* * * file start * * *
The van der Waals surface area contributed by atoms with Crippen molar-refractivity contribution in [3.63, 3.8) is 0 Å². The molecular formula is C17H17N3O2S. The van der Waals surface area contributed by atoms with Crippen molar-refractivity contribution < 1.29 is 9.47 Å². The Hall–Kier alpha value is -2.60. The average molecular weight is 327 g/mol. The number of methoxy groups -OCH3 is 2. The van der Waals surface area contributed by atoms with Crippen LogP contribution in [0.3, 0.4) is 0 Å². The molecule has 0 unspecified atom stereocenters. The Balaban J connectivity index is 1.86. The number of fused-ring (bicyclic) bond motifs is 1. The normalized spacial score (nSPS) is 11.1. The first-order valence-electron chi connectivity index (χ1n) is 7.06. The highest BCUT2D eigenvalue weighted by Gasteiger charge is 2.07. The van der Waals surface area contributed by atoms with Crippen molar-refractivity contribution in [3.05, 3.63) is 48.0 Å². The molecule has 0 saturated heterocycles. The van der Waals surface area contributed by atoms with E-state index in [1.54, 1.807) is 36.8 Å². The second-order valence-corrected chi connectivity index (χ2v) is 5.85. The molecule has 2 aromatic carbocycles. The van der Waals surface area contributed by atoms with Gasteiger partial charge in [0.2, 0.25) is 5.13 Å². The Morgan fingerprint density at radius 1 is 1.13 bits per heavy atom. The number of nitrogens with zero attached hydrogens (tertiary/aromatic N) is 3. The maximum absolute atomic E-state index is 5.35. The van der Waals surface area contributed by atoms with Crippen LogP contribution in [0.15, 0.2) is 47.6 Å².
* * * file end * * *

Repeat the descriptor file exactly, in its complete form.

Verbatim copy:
The van der Waals surface area contributed by atoms with Crippen molar-refractivity contribution in [3.63, 3.8) is 0 Å². The molecular formula is C17H17N3O2S. The van der Waals surface area contributed by atoms with Crippen molar-refractivity contribution < 1.29 is 9.47 Å². The Hall–Kier alpha value is -2.60. The average molecular weight is 327 g/mol. The number of methoxy groups -OCH3 is 2. The van der Waals surface area contributed by atoms with Crippen LogP contribution in [0.3, 0.4) is 0 Å². The molecule has 0 unspecified atom stereocenters. The Balaban J connectivity index is 1.86. The number of fused-ring (bicyclic) bond motifs is 1. The normalized spacial score (nSPS) is 11.1. The first-order valence-electron chi connectivity index (χ1n) is 7.06. The highest BCUT2D eigenvalue weighted by Gasteiger charge is 2.07. The van der Waals surface area contributed by atoms with Crippen molar-refractivity contribution in [3.05, 3.63) is 48.0 Å². The molecule has 0 saturated heterocycles. The van der Waals surface area contributed by atoms with E-state index in [1.54, 1.807) is 36.8 Å². The second-order valence-corrected chi connectivity index (χ2v) is 5.85. The molecule has 2 aromatic carbocycles. The van der Waals surface area contributed by atoms with Gasteiger partial charge in [0.2, 0.25) is 5.13 Å². The Morgan fingerprint density at radius 1 is 1.13 bits per heavy atom. The number of nitrogens with zero attached hydrogens (tertiary/aromatic N) is 3. The maximum absolute atomic E-state index is 5.35. The van der Waals surface area contributed by atoms with Crippen LogP contribution in [0.15, 0.2) is 47.6 Å².